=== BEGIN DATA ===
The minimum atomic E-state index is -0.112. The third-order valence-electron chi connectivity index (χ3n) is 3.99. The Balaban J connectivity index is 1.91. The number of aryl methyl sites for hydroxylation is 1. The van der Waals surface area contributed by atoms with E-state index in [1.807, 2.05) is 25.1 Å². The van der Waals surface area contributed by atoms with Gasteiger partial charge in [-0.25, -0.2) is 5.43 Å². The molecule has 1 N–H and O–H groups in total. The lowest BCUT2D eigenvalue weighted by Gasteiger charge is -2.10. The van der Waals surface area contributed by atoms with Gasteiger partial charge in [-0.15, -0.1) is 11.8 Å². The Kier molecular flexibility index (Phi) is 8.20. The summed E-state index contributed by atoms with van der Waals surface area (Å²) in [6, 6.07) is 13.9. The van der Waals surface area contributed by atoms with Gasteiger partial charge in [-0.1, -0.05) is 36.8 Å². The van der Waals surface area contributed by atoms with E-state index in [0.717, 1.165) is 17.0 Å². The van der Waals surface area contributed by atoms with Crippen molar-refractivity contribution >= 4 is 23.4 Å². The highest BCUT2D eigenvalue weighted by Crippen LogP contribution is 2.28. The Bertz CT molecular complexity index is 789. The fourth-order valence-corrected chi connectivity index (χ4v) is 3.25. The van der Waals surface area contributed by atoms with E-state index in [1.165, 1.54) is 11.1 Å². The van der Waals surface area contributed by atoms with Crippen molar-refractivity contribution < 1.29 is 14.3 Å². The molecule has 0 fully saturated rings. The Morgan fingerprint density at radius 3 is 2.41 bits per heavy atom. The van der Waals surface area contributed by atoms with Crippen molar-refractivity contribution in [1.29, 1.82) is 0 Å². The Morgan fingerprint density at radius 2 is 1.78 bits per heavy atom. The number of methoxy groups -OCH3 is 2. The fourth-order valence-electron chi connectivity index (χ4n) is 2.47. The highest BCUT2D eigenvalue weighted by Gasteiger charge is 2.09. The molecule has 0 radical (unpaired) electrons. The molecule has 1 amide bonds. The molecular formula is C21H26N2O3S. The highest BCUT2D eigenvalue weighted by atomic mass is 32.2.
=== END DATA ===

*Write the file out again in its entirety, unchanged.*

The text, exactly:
The minimum atomic E-state index is -0.112. The third-order valence-electron chi connectivity index (χ3n) is 3.99. The Balaban J connectivity index is 1.91. The number of aryl methyl sites for hydroxylation is 1. The van der Waals surface area contributed by atoms with E-state index in [1.807, 2.05) is 25.1 Å². The van der Waals surface area contributed by atoms with Gasteiger partial charge in [-0.25, -0.2) is 5.43 Å². The molecule has 1 N–H and O–H groups in total. The lowest BCUT2D eigenvalue weighted by Gasteiger charge is -2.10. The van der Waals surface area contributed by atoms with Gasteiger partial charge in [-0.15, -0.1) is 11.8 Å². The Kier molecular flexibility index (Phi) is 8.20. The summed E-state index contributed by atoms with van der Waals surface area (Å²) in [6, 6.07) is 13.9. The van der Waals surface area contributed by atoms with Gasteiger partial charge in [-0.1, -0.05) is 36.8 Å². The van der Waals surface area contributed by atoms with E-state index in [0.717, 1.165) is 17.0 Å². The van der Waals surface area contributed by atoms with Crippen molar-refractivity contribution >= 4 is 23.4 Å². The highest BCUT2D eigenvalue weighted by Crippen LogP contribution is 2.28. The Bertz CT molecular complexity index is 789. The fourth-order valence-corrected chi connectivity index (χ4v) is 3.25. The van der Waals surface area contributed by atoms with E-state index in [1.165, 1.54) is 11.1 Å². The van der Waals surface area contributed by atoms with Crippen molar-refractivity contribution < 1.29 is 14.3 Å². The molecule has 0 fully saturated rings. The Morgan fingerprint density at radius 3 is 2.41 bits per heavy atom. The van der Waals surface area contributed by atoms with Crippen molar-refractivity contribution in [1.29, 1.82) is 0 Å². The Morgan fingerprint density at radius 2 is 1.78 bits per heavy atom. The number of methoxy groups -OCH3 is 2. The fourth-order valence-electron chi connectivity index (χ4n) is 2.47. The highest BCUT2D eigenvalue weighted by Gasteiger charge is 2.09. The molecule has 0 radical (unpaired) electrons. The molecule has 1 amide bonds. The molecular formula is C21H26N2O3S. The highest BCUT2D eigenvalue weighted by atomic mass is 32.2.